Bookmark   February 20, 2009 at 1:21PM
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huggybear_2008(6)

I got a small electric tiller from Lowes and I love it.. we have a nice size garden and in the spring my son will rent a big tiller and he usually will rent it on the weekend so he can til it one day.. let it sit over night and then goes back and redoes it the next day.. then before we plant.. I will use my small tiller to work in some addtives that I want to add to the soil..and it works great.. then I just use it the rest of the growing season. I am going to try a few new things this year.. mulching around the tomatoe plants etc. we use horse----- one year and my gosh.. we have had a lot of trouble with weeds ever since.. someone told me to get some sheep or goat as they desolve the seeds of the weeds and grass they eat.. where as the horse and cows do not.. so when you put the horse ---- in the garden.. you are adding seeds. so I may try some of that this year.. our soil is rich.. but maybe too rich because it grows everything..
We live in Northern Kentucky and we are on Ohio River so every once in a blue moon our garden will get flooded and that makes the soil really rich..
Huggy

    Bookmark   February 20, 2009 at 2:58PM
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zen_man

Arkie,

"I don't know what yungman's problem is with the Mantis."

What makes you think yungman has a problem with the Mantis?

ZM

    Bookmark   February 20, 2009 at 3:27PM
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yungman

I love my Mantis!!! That is one of the most useful tool. I just said it is not effecient to break new ground. Of cause if you have a lot of time, it'll get done, just take a looooooooong time!!! After the first time, I don't even need the big tiller hardly. I just use the little Mantis to re-till the ground every few months and it work just fine. You guys have to try the dethatcher tine, it work so well, I can't repeat this enough, it's sweet.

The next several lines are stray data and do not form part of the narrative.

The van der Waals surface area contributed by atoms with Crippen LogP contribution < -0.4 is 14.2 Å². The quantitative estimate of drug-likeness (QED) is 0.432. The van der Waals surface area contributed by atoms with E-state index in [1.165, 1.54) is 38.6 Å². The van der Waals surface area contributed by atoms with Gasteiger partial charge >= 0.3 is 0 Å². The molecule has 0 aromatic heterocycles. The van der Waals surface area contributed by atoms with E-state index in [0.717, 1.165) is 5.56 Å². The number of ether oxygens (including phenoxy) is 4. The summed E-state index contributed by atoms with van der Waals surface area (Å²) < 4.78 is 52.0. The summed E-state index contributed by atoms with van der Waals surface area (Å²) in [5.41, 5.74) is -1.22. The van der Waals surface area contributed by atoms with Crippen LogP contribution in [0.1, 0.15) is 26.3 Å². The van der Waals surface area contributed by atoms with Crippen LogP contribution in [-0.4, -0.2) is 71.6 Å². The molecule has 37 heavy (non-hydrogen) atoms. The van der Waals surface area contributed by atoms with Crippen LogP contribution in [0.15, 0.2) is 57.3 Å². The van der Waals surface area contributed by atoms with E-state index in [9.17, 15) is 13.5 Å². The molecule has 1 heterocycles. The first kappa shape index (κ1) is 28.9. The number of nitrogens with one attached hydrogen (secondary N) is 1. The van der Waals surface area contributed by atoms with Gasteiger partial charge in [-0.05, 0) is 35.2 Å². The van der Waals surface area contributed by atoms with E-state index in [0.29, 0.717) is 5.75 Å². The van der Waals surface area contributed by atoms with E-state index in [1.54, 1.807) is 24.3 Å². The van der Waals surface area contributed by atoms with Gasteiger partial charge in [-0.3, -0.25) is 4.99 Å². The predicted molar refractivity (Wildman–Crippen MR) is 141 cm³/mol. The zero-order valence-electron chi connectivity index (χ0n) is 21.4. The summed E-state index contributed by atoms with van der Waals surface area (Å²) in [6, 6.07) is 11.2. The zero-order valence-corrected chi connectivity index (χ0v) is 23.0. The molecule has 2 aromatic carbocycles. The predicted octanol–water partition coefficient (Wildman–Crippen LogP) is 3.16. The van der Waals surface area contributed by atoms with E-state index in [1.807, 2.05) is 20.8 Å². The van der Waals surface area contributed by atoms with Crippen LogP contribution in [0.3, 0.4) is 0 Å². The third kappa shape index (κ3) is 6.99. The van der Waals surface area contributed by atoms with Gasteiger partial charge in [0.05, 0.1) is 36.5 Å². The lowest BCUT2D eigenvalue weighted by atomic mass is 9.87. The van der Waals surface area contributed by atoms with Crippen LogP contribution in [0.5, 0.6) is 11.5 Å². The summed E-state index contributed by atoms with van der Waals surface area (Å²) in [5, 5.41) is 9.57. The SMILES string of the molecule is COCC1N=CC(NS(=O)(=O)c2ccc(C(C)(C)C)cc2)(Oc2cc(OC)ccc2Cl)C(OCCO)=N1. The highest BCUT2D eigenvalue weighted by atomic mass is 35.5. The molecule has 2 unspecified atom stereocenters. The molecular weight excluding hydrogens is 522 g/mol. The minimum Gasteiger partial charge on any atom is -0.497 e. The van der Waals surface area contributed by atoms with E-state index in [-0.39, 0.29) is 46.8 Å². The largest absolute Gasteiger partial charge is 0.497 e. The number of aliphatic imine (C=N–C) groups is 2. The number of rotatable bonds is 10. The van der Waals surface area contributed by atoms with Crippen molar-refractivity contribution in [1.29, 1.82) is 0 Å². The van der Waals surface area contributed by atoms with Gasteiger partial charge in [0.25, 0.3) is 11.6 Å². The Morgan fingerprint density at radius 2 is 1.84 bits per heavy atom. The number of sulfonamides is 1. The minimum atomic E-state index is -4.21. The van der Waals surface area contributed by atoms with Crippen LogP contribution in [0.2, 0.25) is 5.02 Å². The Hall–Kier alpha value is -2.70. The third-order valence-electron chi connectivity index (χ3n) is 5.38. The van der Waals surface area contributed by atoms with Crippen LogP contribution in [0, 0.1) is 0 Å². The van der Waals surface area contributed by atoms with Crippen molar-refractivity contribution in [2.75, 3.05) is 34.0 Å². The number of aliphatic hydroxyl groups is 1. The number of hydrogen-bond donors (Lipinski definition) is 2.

Actually a good friend of mine in the guy was just asking me about breaking the ground for a flower bed. I told him don't buy the big tiller, just use my big front tine for the first time and go buy the Mantis for up keeping. Mantis is a lot more useful in the long run!!!

    Bookmark   February 20, 2009 at 4:13PM
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georgeschmidt

I would agree that Mantis is the top selling small garden tiller for a reason. That said these smaller tillers are probably not the best for breaking up sod or firmly packed clay. You will need to move up to a mid-sized or larger tiller with more horsepower - probably a gas powered engine.

Here is a link that might be useful: Small Garden Tiller

    Bookmark   July 10, 2010 at 8:58PM
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jamesnmarsha

Has anyone had any experiense with a white brand rear tine tiller...I just bought one because it was on the cheap!! Any info you have woul be great!!! Thanks James

    Bookmark   August 2, 2010 at 9:24PM
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ewalk

Jamie : I have a White Outdoors Lawnmower , much like what Cub Cadet puts out c/w B&S Quantum XTE Engine. Very well made mower for the price . I would think your Tiller is a Clone of a Toro or Husky Model ? Do you have the Tiller Model Number or the Engine Model etc. Some White Products are Made in Peterborough Canada and others in Illinois .

    Bookmark   August 5, 2010 at 3:06PM